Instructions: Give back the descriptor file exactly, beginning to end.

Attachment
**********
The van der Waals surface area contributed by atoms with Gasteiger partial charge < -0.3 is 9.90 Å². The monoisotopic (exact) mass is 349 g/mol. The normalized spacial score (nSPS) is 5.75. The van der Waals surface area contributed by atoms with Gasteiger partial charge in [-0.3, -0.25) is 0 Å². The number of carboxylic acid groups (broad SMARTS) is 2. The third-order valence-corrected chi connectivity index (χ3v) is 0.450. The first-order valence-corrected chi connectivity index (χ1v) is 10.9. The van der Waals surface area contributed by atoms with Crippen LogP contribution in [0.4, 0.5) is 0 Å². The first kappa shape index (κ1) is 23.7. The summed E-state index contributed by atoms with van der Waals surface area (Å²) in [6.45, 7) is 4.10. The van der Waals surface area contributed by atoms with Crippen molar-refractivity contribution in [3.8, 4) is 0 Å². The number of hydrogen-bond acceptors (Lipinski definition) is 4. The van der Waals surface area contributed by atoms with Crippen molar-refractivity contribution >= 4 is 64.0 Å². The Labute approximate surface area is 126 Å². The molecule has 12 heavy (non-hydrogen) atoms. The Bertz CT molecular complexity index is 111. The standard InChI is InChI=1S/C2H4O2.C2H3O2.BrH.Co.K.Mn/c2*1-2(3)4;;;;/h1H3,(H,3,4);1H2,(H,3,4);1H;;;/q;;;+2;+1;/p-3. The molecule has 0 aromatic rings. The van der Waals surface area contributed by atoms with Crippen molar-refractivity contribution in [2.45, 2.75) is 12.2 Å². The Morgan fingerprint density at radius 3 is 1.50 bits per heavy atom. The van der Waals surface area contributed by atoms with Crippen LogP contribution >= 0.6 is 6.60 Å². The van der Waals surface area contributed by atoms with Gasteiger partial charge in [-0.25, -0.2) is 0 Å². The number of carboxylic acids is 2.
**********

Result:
The van der Waals surface area contributed by atoms with Gasteiger partial charge < -0.3 is 9.90 Å². The monoisotopic (exact) mass is 349 g/mol. The normalized spacial score (nSPS) is 5.75. The van der Waals surface area contributed by atoms with Gasteiger partial charge in [-0.3, -0.25) is 0 Å². The number of carboxylic acid groups (broad SMARTS) is 2. The third-order valence-corrected chi connectivity index (χ3v) is 0.450. The first-order valence-corrected chi connectivity index (χ1v) is 10.9. The van der Waals surface area contributed by atoms with Crippen LogP contribution in [0.4, 0.5) is 0 Å². The first kappa shape index (κ1) is 23.7. The summed E-state index contributed by atoms with van der Waals surface area (Å²) in [6.45, 7) is 4.10. The van der Waals surface area contributed by atoms with Crippen molar-refractivity contribution in [3.8, 4) is 0 Å². The number of hydrogen-bond acceptors (Lipinski definition) is 4. The van der Waals surface area contributed by atoms with Crippen molar-refractivity contribution >= 4 is 64.0 Å². The Labute approximate surface area is 126 Å². The molecule has 12 heavy (non-hydrogen) atoms. The Bertz CT molecular complexity index is 111. The standard InChI is InChI=1S/C2H4O2.C2H3O2.BrH.Co.K.Mn/c2*1-2(3)4;;;;/h1H3,(H,3,4);1H2,(H,3,4);1H;;;/q;;;+2;+1;/p-3. The molecule has 0 aromatic rings. The van der Waals surface area contributed by atoms with Crippen molar-refractivity contribution in [2.45, 2.75) is 12.2 Å². The Morgan fingerprint density at radius 3 is 1.50 bits per heavy atom. The van der Waals surface area contributed by atoms with Crippen LogP contribution >= 0.6 is 6.60 Å². The van der Waals surface area contributed by atoms with Gasteiger partial charge in [-0.25, -0.2) is 0 Å². The number of carboxylic acids is 2.